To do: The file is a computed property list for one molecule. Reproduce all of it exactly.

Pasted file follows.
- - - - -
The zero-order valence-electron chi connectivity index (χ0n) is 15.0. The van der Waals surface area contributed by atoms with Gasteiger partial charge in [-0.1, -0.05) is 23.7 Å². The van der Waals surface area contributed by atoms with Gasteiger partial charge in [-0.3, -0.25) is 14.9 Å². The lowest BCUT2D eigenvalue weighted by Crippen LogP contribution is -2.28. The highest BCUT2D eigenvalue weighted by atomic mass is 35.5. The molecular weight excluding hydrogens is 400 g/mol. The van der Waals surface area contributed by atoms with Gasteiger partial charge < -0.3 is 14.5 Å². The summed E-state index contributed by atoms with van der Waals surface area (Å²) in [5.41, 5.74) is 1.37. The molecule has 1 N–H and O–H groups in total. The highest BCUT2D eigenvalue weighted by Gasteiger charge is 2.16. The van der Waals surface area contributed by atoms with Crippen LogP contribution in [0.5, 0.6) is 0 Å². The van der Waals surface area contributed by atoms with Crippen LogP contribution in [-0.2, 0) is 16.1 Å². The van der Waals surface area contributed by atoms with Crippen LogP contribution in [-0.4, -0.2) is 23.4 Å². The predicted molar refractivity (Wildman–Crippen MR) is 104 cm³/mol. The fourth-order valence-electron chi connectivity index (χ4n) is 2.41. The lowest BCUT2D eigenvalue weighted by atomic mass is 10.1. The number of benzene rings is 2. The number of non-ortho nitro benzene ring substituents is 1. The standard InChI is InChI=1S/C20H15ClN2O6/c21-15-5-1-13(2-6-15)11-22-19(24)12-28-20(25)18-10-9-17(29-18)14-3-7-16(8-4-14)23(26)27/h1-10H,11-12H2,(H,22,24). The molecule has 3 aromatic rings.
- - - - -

The zero-order valence-electron chi connectivity index (χ0n) is 15.0. The van der Waals surface area contributed by atoms with Gasteiger partial charge in [-0.1, -0.05) is 23.7 Å². The van der Waals surface area contributed by atoms with Gasteiger partial charge in [-0.3, -0.25) is 14.9 Å². The lowest BCUT2D eigenvalue weighted by Crippen LogP contribution is -2.28. The highest BCUT2D eigenvalue weighted by atomic mass is 35.5. The molecular weight excluding hydrogens is 400 g/mol. The van der Waals surface area contributed by atoms with Gasteiger partial charge < -0.3 is 14.5 Å². The summed E-state index contributed by atoms with van der Waals surface area (Å²) in [5.41, 5.74) is 1.37. The molecule has 1 N–H and O–H groups in total. The highest BCUT2D eigenvalue weighted by Gasteiger charge is 2.16. The van der Waals surface area contributed by atoms with Crippen LogP contribution in [0.5, 0.6) is 0 Å². The van der Waals surface area contributed by atoms with Crippen LogP contribution in [-0.2, 0) is 16.1 Å². The van der Waals surface area contributed by atoms with Crippen LogP contribution in [-0.4, -0.2) is 23.4 Å². The predicted molar refractivity (Wildman–Crippen MR) is 104 cm³/mol. The fourth-order valence-electron chi connectivity index (χ4n) is 2.41. The lowest BCUT2D eigenvalue weighted by atomic mass is 10.1. The number of benzene rings is 2. The number of non-ortho nitro benzene ring substituents is 1. The standard InChI is InChI=1S/C20H15ClN2O6/c21-15-5-1-13(2-6-15)11-22-19(24)12-28-20(25)18-10-9-17(29-18)14-3-7-16(8-4-14)23(26)27/h1-10H,11-12H2,(H,22,24). The molecule has 3 aromatic rings.